Editor’s note: Palahniuk is pronounced PAUL-AH-NIK (Paula Nick).
Chuck Palahniuk is best known as the author who wrote the book Fight Club. A movie of the same name, starring Brad Pitt and Edward Norton, was released in 1999. I first saw this movie
about six months after the original US release and hated it. I later learned to like it. It wasn’t until several years later that I even realized it was a book and was curious to see if it followed the movie. It did, quite nicely, and I became hooked on the dark, graphic stories slightly inspired by Palahniuk’s real life experiences. (Fight Club is said to be inspired by Palahniuk’s involvement in the Cacophony Society while at the University of Oregon. The Cacophony Society was dedicated to experiencing things outside of the mainstream and performing large-scale pranks in public places, like Project Mayhem in the novel.) There also seems to be great psychological twists that accompany each of Palahniuk’s novels that make the context of the whole story change as in Fight Club.
Fight Club may be his most popular novel, but it’s not his first. Palahniuk began his writing career trying to emulate, of all people, Stephen King (who I love) in his first novel, If You Lived Here, You’d Be Home Already. After failing miserably at being Stephen King, Palahniuk took his writing style, darkened it even more, and wrote Manifesto, which would later become Invisible Monsters. From there came Fight Club, Survivor, Choke (which also became a movie starring Sam Rockwell–and, by the way, the book is better), and Lullaby. Palahniuk has written a book a year since the release of Choke in 2001.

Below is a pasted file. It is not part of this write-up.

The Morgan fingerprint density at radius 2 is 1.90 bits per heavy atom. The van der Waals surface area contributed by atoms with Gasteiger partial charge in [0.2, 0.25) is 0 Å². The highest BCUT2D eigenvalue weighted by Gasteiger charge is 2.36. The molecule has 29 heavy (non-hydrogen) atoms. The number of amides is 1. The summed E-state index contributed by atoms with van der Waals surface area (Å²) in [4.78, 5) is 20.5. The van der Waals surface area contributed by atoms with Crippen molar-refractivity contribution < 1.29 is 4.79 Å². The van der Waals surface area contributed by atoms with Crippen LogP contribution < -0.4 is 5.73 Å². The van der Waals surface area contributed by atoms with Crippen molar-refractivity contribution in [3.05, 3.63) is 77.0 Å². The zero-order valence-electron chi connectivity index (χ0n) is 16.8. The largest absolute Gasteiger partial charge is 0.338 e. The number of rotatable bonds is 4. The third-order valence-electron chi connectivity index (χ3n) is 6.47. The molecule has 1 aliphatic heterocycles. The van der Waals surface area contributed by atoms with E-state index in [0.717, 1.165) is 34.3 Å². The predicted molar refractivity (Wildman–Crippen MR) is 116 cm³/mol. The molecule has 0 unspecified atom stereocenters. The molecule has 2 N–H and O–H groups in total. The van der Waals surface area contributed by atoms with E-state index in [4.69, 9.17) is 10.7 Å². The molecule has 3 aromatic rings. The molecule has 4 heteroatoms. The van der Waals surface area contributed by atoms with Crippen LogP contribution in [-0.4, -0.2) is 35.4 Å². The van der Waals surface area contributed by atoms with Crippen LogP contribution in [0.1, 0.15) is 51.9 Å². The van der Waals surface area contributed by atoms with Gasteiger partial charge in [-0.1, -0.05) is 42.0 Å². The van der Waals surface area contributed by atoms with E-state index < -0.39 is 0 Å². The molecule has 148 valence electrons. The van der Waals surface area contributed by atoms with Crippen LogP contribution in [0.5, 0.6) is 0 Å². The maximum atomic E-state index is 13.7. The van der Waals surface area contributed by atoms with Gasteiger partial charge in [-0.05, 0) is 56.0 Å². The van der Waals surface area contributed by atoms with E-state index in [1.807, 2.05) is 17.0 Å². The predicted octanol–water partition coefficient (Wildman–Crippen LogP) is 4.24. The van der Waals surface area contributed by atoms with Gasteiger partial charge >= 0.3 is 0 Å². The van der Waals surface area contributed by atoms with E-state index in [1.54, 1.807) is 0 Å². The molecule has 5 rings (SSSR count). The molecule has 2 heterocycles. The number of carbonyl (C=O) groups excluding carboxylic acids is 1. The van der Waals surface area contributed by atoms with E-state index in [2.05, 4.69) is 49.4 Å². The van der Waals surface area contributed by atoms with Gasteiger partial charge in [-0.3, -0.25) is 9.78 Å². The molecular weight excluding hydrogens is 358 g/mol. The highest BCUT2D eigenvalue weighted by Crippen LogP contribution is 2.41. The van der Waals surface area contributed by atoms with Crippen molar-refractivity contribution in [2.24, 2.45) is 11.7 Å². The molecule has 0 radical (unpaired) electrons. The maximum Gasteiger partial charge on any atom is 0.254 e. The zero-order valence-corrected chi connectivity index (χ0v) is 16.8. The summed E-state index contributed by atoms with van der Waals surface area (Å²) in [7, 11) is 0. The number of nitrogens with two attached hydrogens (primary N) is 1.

I love Chuck Palahnuik for being his own genre of psychological thriller/comedy/mystery/human interest/supernatural writing. His characters are interesting, twisted, and slightly off but completely human. He makes you care about these people who are self-loathing, narcissistic, disturbed, whiny, compulsive, psychotic, and disillusioned. And he is not afraid to be gruesome and graphic, two things I rather enjoy in my reading. Palahniuk’s graphic nature is not provided for shock value or for attention; rather, these explicit depictions enhance the depravity and humanity of his characters. Many of his novels and short-story compilations, including “Guts” from Haunted, have induced fainting at readings. In fact, “over seventy faintings have been reported, one of the most severe occurring during a reading at Columbia University, where a man fell to the ground and awoke screaming. The incident was caught on tape and is featured in the Postcards From the Future documentary” (http://chuckpalahniuk.net/author/bio). That’s quite an impact to have on readers and listeners.
I encourage any of you who have not yet read Palahniuk’s work to begin with Fight Club and follow with either Survivor or Lullaby. I believe these are the novels to best get your toes wet. Feel free to proceed from there. With caution. Happy Reading!
For a complete list of Chuck Palahniuk’s books, visit http://chuckpalahniuk.net/books.